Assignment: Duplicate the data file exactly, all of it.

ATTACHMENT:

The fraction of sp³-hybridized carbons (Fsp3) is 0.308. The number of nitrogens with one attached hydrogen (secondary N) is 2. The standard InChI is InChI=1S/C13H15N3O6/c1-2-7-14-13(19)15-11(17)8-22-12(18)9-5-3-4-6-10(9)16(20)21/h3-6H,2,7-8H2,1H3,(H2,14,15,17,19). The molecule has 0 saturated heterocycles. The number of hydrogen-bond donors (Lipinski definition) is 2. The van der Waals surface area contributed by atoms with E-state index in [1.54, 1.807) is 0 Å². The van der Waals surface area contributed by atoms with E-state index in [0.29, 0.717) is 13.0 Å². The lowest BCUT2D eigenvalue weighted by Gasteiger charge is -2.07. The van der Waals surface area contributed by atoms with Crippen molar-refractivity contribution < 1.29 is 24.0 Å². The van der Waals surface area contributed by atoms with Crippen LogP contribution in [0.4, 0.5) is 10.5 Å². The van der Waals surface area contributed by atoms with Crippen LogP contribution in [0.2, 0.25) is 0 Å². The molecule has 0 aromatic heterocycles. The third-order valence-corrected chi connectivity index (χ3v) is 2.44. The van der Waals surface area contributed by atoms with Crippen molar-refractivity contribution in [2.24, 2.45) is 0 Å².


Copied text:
The fraction of sp³-hybridized carbons (Fsp3) is 0.308. The number of nitrogens with one attached hydrogen (secondary N) is 2. The standard InChI is InChI=1S/C13H15N3O6/c1-2-7-14-13(19)15-11(17)8-22-12(18)9-5-3-4-6-10(9)16(20)21/h3-6H,2,7-8H2,1H3,(H2,14,15,17,19). The molecule has 0 saturated heterocycles. The number of hydrogen-bond donors (Lipinski definition) is 2. The van der Waals surface area contributed by atoms with E-state index in [1.54, 1.807) is 0 Å². The van der Waals surface area contributed by atoms with E-state index in [0.29, 0.717) is 13.0 Å². The lowest BCUT2D eigenvalue weighted by Gasteiger charge is -2.07. The van der Waals surface area contributed by atoms with Crippen molar-refractivity contribution < 1.29 is 24.0 Å². The van der Waals surface area contributed by atoms with Crippen LogP contribution in [0.4, 0.5) is 10.5 Å². The van der Waals surface area contributed by atoms with Crippen LogP contribution in [0.2, 0.25) is 0 Å². The molecule has 0 aromatic heterocycles. The third-order valence-corrected chi connectivity index (χ3v) is 2.44. The van der Waals surface area contributed by atoms with Crippen molar-refractivity contribution in [2.24, 2.45) is 0 Å².